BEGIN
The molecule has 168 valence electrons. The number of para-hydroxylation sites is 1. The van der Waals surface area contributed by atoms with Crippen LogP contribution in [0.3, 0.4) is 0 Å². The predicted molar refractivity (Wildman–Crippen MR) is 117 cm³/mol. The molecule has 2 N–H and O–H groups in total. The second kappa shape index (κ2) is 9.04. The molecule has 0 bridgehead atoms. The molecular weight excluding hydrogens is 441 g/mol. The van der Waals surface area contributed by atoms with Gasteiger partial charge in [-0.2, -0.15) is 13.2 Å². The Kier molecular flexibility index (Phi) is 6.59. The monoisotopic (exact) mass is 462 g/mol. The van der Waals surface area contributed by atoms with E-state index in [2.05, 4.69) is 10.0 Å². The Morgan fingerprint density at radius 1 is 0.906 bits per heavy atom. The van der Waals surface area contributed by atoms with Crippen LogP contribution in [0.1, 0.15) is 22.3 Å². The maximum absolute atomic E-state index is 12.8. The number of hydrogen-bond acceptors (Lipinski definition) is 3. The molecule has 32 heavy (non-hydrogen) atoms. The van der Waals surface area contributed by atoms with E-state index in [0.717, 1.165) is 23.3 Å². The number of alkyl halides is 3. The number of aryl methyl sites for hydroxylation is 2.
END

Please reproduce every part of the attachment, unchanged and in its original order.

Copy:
The molecule has 168 valence electrons. The number of para-hydroxylation sites is 1. The van der Waals surface area contributed by atoms with Crippen LogP contribution in [0.3, 0.4) is 0 Å². The predicted molar refractivity (Wildman–Crippen MR) is 117 cm³/mol. The molecule has 2 N–H and O–H groups in total. The second kappa shape index (κ2) is 9.04. The molecule has 0 bridgehead atoms. The molecular weight excluding hydrogens is 441 g/mol. The van der Waals surface area contributed by atoms with Gasteiger partial charge in [-0.2, -0.15) is 13.2 Å². The Kier molecular flexibility index (Phi) is 6.59. The monoisotopic (exact) mass is 462 g/mol. The van der Waals surface area contributed by atoms with E-state index in [2.05, 4.69) is 10.0 Å². The Morgan fingerprint density at radius 1 is 0.906 bits per heavy atom. The van der Waals surface area contributed by atoms with Crippen LogP contribution in [0.1, 0.15) is 22.3 Å². The maximum absolute atomic E-state index is 12.8. The number of hydrogen-bond acceptors (Lipinski definition) is 3. The molecule has 32 heavy (non-hydrogen) atoms. The van der Waals surface area contributed by atoms with E-state index in [0.717, 1.165) is 23.3 Å². The number of alkyl halides is 3. The number of aryl methyl sites for hydroxylation is 2.